A once super rich oil nation, Venezuela is now home to some of the highest crime statistics on the planet, hyper currency inflation, a severely damaged health care system, and massive food shortages due to complete lack of agricultural production. April 2017 marked the start of an explosive four months of street protests that would leave 130 people dead. Daily, the streets were filled with protesters, armed with stones, fireworks, Molotov cocktails, and homemade shields, while the local police forces and National Guard fired tear gas, rubber bullets, marbles, water cannons, and also fire arms in their direction.
Youths organised, creating groups for different areas, mapping and planning, avoiding any risk of government infiltrations. On the 30th July 2017, a referendum for constitutional change went ahead and was accepted. This was a huge blow to “La Resistencia” that seemed impossible to come back from. As time goes on, Venezuela becomes more and more isolated. The country as a whole has a very uncertain future, though one thing is for sure, that things will most likely get a lot worse before they get better.
About the Artist:
James Forde hails from the green and wet lands of Ireland where he began his journey many years ago as a chef. This took him to live in London and New York as well. The last three years he has spent traversing through Latin America documenting social issues, perfecting his craft and trying to better understand the world around him. James attended no University or ever studied the visual arts as he left school at 16. After several different career choices he found his calling while living in El Salvador. Since then his focus has been long term documentary projects looking at the affects political decisions have on those at ground level. Driven by an insatiable appetite for knowledge and information. His obsession with photography is not so much about the medium itself but more about building a portfolio of visual knowledge while connecting with people and communities that he normally would never encounter.The camera has given James an excuse to continue travelling and asking questions. It allows him to get far closer to things that he feels important in the world. While documenting these issues he uses the camera as a tool of education both for himself and those around him.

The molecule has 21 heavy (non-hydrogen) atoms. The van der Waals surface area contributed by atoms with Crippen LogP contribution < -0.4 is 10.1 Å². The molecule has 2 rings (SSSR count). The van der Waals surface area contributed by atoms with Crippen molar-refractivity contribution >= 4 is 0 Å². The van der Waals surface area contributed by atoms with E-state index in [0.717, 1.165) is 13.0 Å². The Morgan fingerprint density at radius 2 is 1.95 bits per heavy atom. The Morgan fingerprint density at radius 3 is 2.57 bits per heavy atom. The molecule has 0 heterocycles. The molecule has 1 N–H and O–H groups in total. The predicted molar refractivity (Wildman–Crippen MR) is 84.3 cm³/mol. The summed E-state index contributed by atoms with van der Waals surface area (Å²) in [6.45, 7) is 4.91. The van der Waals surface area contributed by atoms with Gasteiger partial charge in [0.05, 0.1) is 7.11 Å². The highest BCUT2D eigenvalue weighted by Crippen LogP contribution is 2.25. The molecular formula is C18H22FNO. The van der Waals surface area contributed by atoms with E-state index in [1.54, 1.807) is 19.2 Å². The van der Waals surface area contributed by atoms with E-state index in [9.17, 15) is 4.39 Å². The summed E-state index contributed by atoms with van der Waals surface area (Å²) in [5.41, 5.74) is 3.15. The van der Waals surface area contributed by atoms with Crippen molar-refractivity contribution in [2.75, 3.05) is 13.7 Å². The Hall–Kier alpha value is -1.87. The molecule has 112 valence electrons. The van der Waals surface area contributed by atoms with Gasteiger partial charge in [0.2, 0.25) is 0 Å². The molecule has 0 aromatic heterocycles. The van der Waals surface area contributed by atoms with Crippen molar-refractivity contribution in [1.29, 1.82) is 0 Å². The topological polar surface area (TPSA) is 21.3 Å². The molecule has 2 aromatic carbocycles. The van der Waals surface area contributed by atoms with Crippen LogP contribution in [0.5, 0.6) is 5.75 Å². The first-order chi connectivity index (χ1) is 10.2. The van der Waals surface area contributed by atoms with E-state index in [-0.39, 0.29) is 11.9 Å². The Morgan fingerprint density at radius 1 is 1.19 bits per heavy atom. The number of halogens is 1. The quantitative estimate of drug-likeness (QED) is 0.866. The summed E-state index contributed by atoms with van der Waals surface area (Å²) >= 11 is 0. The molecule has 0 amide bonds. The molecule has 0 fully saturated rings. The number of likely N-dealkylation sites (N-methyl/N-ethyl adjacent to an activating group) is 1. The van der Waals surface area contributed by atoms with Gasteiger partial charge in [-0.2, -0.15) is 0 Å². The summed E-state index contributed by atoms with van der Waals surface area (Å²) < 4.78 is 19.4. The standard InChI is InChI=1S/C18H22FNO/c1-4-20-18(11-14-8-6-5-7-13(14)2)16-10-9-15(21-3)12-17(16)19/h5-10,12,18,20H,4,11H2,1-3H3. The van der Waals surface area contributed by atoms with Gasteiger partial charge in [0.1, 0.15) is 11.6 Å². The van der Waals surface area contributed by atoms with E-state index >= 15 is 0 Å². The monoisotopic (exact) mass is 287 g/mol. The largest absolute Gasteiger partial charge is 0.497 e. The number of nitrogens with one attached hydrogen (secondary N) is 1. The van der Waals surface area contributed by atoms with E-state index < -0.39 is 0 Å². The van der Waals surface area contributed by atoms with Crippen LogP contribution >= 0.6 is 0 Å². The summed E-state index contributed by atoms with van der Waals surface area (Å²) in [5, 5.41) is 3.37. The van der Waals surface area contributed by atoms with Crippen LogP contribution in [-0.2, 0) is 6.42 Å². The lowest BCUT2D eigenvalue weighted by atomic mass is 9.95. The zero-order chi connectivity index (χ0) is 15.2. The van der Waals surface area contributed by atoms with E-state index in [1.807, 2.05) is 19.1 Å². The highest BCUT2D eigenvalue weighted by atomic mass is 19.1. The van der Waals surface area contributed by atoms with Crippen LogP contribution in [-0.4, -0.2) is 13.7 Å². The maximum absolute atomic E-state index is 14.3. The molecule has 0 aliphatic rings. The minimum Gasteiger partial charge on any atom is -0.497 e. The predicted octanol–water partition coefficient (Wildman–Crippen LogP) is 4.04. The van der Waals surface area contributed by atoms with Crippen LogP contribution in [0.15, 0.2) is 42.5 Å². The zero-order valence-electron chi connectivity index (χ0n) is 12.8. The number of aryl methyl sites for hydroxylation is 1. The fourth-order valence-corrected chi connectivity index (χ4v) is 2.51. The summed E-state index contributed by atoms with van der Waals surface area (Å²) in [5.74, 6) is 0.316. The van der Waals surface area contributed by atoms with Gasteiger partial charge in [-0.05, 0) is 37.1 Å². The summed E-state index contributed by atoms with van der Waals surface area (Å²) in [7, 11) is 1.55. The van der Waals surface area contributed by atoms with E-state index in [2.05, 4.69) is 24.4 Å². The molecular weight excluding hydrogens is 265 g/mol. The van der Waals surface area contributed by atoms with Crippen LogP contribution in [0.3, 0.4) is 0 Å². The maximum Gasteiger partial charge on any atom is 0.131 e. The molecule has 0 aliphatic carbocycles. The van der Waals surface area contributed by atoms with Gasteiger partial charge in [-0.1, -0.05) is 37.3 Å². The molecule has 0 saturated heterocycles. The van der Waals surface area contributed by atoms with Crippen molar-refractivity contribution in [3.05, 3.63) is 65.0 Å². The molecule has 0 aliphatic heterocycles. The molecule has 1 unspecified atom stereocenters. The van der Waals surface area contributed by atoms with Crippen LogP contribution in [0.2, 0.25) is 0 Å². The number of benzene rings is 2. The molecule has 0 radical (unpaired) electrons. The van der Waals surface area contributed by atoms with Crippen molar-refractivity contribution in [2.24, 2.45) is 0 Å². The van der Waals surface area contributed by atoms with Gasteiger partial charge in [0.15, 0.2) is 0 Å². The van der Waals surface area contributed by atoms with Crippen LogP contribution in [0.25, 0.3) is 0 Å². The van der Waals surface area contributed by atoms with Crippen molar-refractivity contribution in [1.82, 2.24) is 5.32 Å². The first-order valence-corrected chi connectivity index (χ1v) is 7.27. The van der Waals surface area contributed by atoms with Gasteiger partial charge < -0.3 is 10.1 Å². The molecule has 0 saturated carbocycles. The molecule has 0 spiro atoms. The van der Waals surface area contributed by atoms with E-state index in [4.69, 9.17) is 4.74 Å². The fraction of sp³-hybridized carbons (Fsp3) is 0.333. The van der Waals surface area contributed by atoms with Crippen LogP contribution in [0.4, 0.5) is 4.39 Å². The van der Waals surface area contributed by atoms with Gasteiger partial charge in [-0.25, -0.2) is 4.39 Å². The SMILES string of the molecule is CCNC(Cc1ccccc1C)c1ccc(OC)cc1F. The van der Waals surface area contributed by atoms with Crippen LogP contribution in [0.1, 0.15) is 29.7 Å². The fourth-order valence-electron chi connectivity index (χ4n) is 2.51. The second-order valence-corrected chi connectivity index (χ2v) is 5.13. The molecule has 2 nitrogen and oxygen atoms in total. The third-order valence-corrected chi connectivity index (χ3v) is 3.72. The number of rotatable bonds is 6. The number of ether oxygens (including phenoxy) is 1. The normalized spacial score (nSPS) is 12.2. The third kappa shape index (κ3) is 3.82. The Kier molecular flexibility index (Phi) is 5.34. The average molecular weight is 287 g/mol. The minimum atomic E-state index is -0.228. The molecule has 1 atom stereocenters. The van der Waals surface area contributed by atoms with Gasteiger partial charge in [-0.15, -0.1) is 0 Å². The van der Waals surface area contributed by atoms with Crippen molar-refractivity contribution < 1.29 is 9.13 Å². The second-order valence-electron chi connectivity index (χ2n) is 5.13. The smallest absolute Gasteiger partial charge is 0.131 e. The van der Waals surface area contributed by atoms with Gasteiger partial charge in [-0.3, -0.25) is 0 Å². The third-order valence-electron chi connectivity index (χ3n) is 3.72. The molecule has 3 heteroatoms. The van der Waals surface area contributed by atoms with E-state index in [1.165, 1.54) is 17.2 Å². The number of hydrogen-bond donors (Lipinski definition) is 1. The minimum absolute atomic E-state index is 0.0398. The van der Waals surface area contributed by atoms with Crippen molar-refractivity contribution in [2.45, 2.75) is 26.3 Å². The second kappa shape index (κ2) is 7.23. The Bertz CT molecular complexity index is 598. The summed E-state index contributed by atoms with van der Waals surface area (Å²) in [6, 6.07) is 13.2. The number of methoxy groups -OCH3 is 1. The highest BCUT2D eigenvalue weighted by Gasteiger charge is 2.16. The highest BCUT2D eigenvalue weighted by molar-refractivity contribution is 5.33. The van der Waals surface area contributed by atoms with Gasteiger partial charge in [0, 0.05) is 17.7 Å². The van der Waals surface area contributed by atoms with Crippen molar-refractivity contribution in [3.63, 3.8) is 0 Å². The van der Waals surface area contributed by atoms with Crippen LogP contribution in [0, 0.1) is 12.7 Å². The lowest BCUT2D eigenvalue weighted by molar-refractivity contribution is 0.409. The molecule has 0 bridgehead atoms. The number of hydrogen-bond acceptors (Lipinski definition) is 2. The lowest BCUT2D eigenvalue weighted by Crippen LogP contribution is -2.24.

About the Publisher:
PhotoIreland Foundation is a volunteer led organisation dedicated to stimulating a critical dialogue around Photography in Ireland, and to promoting internationally the work of artists in and from Ireland. PhotoIreland is committed to the cultivation of a deeper and critical understanding of Photography. In 2010, PhotoIreland launched Ireland’s first international festival of Photography & Image Culture: PhotoIreland Festival. It celebrated Ireland’s first Book & Magazine Fair in 2011, dedicated to Photography, which was the germ of The Library Project, a unique public resource library focused on the photobook opened in 2013.